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It’s not that the installment is a real stinker. I honestly have more time for the stinkers than I do the classic episodes when I’m rewatching Next Gen. Their messiness can be quite fascinating! Some of the most maligned episodes of the second season, for example, are worth a revisit for their rushed, standalone ideas that still have glimmers of genius about them. But ‘Dark Page’ just offers a humdrum mystery that is even duller upon rewatch.

In theory, the episode should work. The overbearing-but-cheerful Lwaxana Troi visits the Enterprise, but falls into a coma when she is triggered by seeing a little girl fall into a pool of water in the arboretum. Deanna Troi must forge a telepathic link with her comatose mother to figure out what the problem is. It turns out that Deanna once had a sister who had a fatal accident, and seeing the little girl slip into the water brought back the grief and memory of her death, overwhelming Lwaxana and forcing her to shut down

It’s a sci-fi concept telling a relatable human story, something that Star Trek has always excelled at: the loss of a child, and the emotional burden a parent must carry and compartmentalize after the event in order to survive. But when the mystery of Lwaxana’s odd behavior is solved, it doesn’t feel earned or organic, because it sort of comes out of nowhere, and try as she might, Majel Barrett just can’t sell decades of trauma in the reveal. The whole thing is entirely unconvincing and quickly swept under the rug. After one attempt at rewatching it, that’s where I swept “Dark Page”, too. – Kirsten Howard

The Office season six, episode 12, “Scott’s Tots”

Steve Carrell with head in his hands in The Office episode "Scott's Tots"

Michael Scott, regional manager of Dunder Mifflin Scranton, quite often finds himself the idiot in way, way over his head. But forget those embarrassing strategy meetings with David Wallace, his mission to make the perfect TV commercial, when he went rogue and started his own paper company, the time he tried to come up with a plan to save Dunder Mifflin from bankruptcy on the fly, or when he planned to fake his own suicide to teach the warehouse guys a lesson. All those moments of hubris and sheer ignorance pale in comparison to “Scott’s Tots,” arguably the most cringeworthy episode of a sitcom ever produced. Fourteen years after it first aired, I still can’t stomach it. As soon as I get a whiff of the cold open — Andy’s baby talk intervention — my finger is on the skip button.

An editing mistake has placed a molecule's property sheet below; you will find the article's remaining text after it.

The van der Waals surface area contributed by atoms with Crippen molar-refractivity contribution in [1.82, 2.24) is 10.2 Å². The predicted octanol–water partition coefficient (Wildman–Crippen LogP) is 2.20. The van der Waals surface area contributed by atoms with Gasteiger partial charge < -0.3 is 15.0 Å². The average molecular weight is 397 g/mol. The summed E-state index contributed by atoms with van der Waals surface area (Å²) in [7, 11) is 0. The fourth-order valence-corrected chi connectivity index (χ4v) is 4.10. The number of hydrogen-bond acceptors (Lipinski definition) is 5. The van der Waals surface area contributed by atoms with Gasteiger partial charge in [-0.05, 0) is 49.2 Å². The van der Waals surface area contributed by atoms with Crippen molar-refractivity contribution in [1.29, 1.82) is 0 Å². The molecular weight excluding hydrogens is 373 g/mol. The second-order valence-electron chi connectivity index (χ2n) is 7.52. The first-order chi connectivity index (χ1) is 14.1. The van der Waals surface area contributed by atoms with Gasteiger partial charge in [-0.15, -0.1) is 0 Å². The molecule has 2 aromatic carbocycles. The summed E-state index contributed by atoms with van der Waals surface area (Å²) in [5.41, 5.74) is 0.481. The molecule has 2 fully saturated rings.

The Office simply went too far with this episode about underprivileged high school students who have tied their futures to the most delusional benefactor on television. We learn early in “Scott’s Tots” that Michael has made a terrible mistake: 10 years prior, he pledged to pay for these students college tuitions as long as they graduate high school. The only problem that Michael doesn’t have anywhere near that kind of money a decade later. He explains to an outraged Pam that he really thought he’d be a multi-millionaire by now. But rich or not, the time has come to pay up.

Michael is invited back to the school, where all of his tots are now all grown up, and ready to celebrate him. Performing a song and dance for their hero, it’s clear that these kids, their parents, and their teachers have spent years worshipping Michael for his generosity, making it all the more painful when the inevitable other shoe finally drops. He can’t pay for their college educations, but at least he bought them all laptop batteries? Nothing can possibly prepare you for the look on these kids’ faces. Pass. – John Saavedra